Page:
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Weimar government years of crisis (1919-1923)
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DescriptionWeimar government years of crisis (1919-1923)
The first challenge to the Weimar Republic came when a group of communists took over the Bavarian government in Munich and declared the creation of the Bavarian Soviet Republic. The communist rebel state was quickly put down one month later when Freikorps units were brought in to battle the leftist rebels.
The Kapp Putsch took place on 13 March 1920, involving a group of 5000 Freikorps troops who gained control of Berlin and installed Wolfgang Kapp (a right-wing journalist) as chancellor. The national government fled to Stuttgart and called for a general strike. The strike crippled Germany's ravaged economy and the Kapp government collapsed after only four days on 17 March.
Inspired by the general strikes, a communist uprising began in the Ruhr region when 50,000 people formed a "Red Army" and took control of the province. The regular army and the Freikorps ended the uprising on their own authority. Other communist rebellions were put down in March 1921.
Under the Treaty of Versailles Germany could only have 100,000 soldiers and no conscription, Naval forces reduced to 15,000 men, 12 destroyers, 6 battleships, and 6 cruisers, no submarines or aircraft. The Treaty with Russia worked in secret, as the treaty allowed Germany to train military personnel, and Russia gained the benefits of German military technology. This was against the Treaty of Versailles, but Russia had pulled out of World War I against the Germans due to the 1917 Russian Revolution and was looked down on by the League of Nations. Germany seized the chance to make an ally.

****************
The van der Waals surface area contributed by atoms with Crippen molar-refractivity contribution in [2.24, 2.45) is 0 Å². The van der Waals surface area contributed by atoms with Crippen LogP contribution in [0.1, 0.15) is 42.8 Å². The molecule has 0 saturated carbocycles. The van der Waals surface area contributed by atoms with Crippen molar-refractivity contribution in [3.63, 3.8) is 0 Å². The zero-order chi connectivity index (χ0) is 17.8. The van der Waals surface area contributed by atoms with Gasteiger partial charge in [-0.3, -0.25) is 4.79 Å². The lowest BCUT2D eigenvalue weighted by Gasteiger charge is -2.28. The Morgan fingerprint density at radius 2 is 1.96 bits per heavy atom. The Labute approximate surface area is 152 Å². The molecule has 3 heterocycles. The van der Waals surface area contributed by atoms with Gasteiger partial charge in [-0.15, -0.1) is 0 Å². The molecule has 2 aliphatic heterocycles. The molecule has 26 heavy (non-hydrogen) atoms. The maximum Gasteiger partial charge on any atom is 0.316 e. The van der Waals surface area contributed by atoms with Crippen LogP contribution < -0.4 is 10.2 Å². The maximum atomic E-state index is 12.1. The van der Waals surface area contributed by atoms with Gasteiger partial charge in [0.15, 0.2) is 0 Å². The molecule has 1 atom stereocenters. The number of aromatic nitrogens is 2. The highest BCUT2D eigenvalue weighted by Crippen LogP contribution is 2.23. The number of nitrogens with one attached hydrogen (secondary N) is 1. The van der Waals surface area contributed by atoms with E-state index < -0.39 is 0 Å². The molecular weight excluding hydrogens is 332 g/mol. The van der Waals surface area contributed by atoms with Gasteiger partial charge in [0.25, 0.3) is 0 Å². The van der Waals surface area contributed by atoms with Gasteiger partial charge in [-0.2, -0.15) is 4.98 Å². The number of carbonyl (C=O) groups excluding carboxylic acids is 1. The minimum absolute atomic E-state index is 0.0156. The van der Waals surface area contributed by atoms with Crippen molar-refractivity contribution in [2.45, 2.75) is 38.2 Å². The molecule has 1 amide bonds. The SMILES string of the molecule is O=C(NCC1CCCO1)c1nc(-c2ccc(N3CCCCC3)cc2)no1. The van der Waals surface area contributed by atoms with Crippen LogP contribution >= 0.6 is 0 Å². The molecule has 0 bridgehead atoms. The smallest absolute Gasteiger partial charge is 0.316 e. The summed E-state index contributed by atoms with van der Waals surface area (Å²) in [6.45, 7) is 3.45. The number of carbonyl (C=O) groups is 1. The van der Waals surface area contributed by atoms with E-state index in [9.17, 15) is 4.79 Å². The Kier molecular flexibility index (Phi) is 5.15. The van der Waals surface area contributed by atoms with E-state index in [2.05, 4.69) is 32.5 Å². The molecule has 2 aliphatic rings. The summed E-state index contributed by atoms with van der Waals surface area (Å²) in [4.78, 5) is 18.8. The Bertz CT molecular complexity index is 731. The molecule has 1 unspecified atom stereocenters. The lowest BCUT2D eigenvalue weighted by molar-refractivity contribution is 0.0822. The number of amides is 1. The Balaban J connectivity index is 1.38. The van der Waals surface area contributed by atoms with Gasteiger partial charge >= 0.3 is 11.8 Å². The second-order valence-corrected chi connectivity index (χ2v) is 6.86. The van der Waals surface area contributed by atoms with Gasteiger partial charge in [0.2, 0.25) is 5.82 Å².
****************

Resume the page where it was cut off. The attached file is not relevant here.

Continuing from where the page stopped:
By 1923, the Republic claimed it could no longer afford the reparations payments required by the Versailles treaty, and the government defaulted on some payments. In response, French and Belgian troops occupied the Ruhr region, Germany's most productive industrial region at the time, taking control of most mining and manufacturing companies in January 1923. Strikes were called, and passive resistance was encouraged. These strikes lasted eight months, further damaging the economy and increasing the expense of imports. The strike meant no goods were being produced. This infuriated the French, who began to kill and exile protestors in the region.
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